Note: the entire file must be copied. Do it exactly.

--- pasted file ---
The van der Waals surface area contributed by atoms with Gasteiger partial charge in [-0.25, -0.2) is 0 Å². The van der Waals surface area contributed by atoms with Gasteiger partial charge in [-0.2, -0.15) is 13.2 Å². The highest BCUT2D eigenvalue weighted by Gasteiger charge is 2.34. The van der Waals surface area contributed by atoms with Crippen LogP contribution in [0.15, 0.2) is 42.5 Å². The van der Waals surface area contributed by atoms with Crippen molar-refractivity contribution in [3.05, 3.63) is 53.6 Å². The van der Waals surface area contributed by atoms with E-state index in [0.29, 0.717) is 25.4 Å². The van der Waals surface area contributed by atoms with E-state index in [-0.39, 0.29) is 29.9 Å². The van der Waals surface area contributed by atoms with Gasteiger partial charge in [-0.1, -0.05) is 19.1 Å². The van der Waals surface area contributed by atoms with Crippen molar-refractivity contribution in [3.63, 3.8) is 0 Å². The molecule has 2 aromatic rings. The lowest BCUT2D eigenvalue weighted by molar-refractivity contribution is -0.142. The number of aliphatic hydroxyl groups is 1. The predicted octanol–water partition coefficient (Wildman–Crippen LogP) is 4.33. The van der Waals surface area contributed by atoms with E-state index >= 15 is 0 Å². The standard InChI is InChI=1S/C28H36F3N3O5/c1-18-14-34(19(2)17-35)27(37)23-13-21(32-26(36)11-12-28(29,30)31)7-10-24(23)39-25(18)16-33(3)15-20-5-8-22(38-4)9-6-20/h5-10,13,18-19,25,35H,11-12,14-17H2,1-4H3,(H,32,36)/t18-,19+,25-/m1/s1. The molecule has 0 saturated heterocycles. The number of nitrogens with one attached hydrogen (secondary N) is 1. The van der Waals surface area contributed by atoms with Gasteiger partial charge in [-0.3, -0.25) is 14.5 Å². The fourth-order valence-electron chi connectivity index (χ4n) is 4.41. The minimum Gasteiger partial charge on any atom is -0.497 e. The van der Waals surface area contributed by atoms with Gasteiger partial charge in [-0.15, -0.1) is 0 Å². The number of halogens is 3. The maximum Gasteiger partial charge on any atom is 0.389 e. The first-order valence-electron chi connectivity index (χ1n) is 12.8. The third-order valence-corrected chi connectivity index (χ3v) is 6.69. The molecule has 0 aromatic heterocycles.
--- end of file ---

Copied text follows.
The van der Waals surface area contributed by atoms with Gasteiger partial charge in [-0.25, -0.2) is 0 Å². The van der Waals surface area contributed by atoms with Gasteiger partial charge in [-0.2, -0.15) is 13.2 Å². The highest BCUT2D eigenvalue weighted by Gasteiger charge is 2.34. The van der Waals surface area contributed by atoms with Crippen LogP contribution in [0.15, 0.2) is 42.5 Å². The van der Waals surface area contributed by atoms with Crippen molar-refractivity contribution in [3.05, 3.63) is 53.6 Å². The van der Waals surface area contributed by atoms with E-state index in [0.29, 0.717) is 25.4 Å². The van der Waals surface area contributed by atoms with E-state index in [-0.39, 0.29) is 29.9 Å². The van der Waals surface area contributed by atoms with Gasteiger partial charge in [-0.1, -0.05) is 19.1 Å². The van der Waals surface area contributed by atoms with Crippen molar-refractivity contribution in [3.63, 3.8) is 0 Å². The molecule has 2 aromatic rings. The lowest BCUT2D eigenvalue weighted by molar-refractivity contribution is -0.142. The number of aliphatic hydroxyl groups is 1. The predicted octanol–water partition coefficient (Wildman–Crippen LogP) is 4.33. The van der Waals surface area contributed by atoms with E-state index >= 15 is 0 Å². The standard InChI is InChI=1S/C28H36F3N3O5/c1-18-14-34(19(2)17-35)27(37)23-13-21(32-26(36)11-12-28(29,30)31)7-10-24(23)39-25(18)16-33(3)15-20-5-8-22(38-4)9-6-20/h5-10,13,18-19,25,35H,11-12,14-17H2,1-4H3,(H,32,36)/t18-,19+,25-/m1/s1. The molecule has 0 saturated heterocycles. The number of nitrogens with one attached hydrogen (secondary N) is 1. The van der Waals surface area contributed by atoms with Gasteiger partial charge in [-0.3, -0.25) is 14.5 Å². The fourth-order valence-electron chi connectivity index (χ4n) is 4.41. The minimum Gasteiger partial charge on any atom is -0.497 e. The van der Waals surface area contributed by atoms with Gasteiger partial charge in [-0.15, -0.1) is 0 Å². The number of halogens is 3. The maximum Gasteiger partial charge on any atom is 0.389 e. The first-order valence-electron chi connectivity index (χ1n) is 12.8. The third-order valence-corrected chi connectivity index (χ3v) is 6.69. The molecule has 0 aromatic heterocycles.